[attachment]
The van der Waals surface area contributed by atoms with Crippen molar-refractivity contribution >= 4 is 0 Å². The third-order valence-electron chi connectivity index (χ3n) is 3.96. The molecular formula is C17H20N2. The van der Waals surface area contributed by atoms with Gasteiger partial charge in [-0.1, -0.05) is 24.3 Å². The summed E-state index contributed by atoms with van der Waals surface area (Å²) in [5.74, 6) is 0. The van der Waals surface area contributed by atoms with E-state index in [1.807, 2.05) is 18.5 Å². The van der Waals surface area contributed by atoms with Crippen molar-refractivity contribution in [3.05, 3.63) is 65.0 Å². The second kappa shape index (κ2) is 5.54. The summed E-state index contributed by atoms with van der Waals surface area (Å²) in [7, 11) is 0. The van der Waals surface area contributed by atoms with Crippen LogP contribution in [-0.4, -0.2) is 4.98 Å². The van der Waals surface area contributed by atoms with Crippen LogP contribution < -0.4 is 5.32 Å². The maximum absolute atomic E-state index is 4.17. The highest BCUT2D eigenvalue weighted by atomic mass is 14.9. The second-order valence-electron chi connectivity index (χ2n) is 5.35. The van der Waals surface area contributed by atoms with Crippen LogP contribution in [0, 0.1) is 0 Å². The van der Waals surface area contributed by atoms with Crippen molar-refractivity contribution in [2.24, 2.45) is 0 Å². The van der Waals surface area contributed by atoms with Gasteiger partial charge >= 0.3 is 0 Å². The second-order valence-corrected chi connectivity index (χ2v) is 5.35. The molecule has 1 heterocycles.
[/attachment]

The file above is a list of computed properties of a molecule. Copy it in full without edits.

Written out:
The van der Waals surface area contributed by atoms with Crippen molar-refractivity contribution >= 4 is 0 Å². The third-order valence-electron chi connectivity index (χ3n) is 3.96. The molecular formula is C17H20N2. The van der Waals surface area contributed by atoms with Gasteiger partial charge in [-0.1, -0.05) is 24.3 Å². The summed E-state index contributed by atoms with van der Waals surface area (Å²) in [5.74, 6) is 0. The van der Waals surface area contributed by atoms with E-state index in [1.807, 2.05) is 18.5 Å². The van der Waals surface area contributed by atoms with Crippen molar-refractivity contribution in [3.05, 3.63) is 65.0 Å². The second kappa shape index (κ2) is 5.54. The summed E-state index contributed by atoms with van der Waals surface area (Å²) in [7, 11) is 0. The van der Waals surface area contributed by atoms with Crippen LogP contribution in [-0.4, -0.2) is 4.98 Å². The van der Waals surface area contributed by atoms with Crippen LogP contribution < -0.4 is 5.32 Å². The maximum absolute atomic E-state index is 4.17. The highest BCUT2D eigenvalue weighted by atomic mass is 14.9. The second-order valence-electron chi connectivity index (χ2n) is 5.35. The van der Waals surface area contributed by atoms with Crippen LogP contribution in [0, 0.1) is 0 Å². The van der Waals surface area contributed by atoms with Crippen molar-refractivity contribution in [2.24, 2.45) is 0 Å². The van der Waals surface area contributed by atoms with Gasteiger partial charge >= 0.3 is 0 Å². The second-order valence-corrected chi connectivity index (χ2v) is 5.35. The molecule has 1 heterocycles.